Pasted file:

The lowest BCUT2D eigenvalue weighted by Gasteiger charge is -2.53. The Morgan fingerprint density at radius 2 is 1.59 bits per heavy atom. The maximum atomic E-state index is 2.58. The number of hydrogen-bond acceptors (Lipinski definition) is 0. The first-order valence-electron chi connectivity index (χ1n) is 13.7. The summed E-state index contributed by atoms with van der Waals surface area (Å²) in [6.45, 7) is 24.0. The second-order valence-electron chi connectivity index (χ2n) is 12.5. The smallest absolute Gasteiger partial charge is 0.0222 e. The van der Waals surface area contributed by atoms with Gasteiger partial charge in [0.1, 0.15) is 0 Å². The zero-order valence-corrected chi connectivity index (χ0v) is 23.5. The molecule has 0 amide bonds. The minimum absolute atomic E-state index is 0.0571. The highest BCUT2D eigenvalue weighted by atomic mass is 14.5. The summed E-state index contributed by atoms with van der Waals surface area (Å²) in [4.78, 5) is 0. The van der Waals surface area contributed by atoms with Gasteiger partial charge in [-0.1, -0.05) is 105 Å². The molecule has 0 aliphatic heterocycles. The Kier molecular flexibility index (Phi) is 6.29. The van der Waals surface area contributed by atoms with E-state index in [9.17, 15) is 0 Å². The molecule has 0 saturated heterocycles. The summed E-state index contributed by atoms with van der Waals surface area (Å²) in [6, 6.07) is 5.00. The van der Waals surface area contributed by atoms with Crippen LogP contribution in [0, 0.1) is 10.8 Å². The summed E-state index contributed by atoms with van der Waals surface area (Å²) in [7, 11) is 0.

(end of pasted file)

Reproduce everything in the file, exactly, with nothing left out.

The lowest BCUT2D eigenvalue weighted by Gasteiger charge is -2.53. The Morgan fingerprint density at radius 2 is 1.59 bits per heavy atom. The maximum atomic E-state index is 2.58. The number of hydrogen-bond acceptors (Lipinski definition) is 0. The first-order valence-electron chi connectivity index (χ1n) is 13.7. The summed E-state index contributed by atoms with van der Waals surface area (Å²) in [6.45, 7) is 24.0. The second-order valence-electron chi connectivity index (χ2n) is 12.5. The smallest absolute Gasteiger partial charge is 0.0222 e. The van der Waals surface area contributed by atoms with Gasteiger partial charge in [0.1, 0.15) is 0 Å². The zero-order valence-corrected chi connectivity index (χ0v) is 23.5. The molecule has 0 amide bonds. The minimum absolute atomic E-state index is 0.0571. The highest BCUT2D eigenvalue weighted by atomic mass is 14.5. The summed E-state index contributed by atoms with van der Waals surface area (Å²) in [4.78, 5) is 0. The van der Waals surface area contributed by atoms with Gasteiger partial charge in [-0.1, -0.05) is 105 Å². The molecule has 0 aliphatic heterocycles. The Kier molecular flexibility index (Phi) is 6.29. The van der Waals surface area contributed by atoms with E-state index in [9.17, 15) is 0 Å². The molecule has 0 saturated heterocycles. The summed E-state index contributed by atoms with van der Waals surface area (Å²) in [6, 6.07) is 5.00. The van der Waals surface area contributed by atoms with Crippen LogP contribution in [0, 0.1) is 10.8 Å². The summed E-state index contributed by atoms with van der Waals surface area (Å²) in [7, 11) is 0.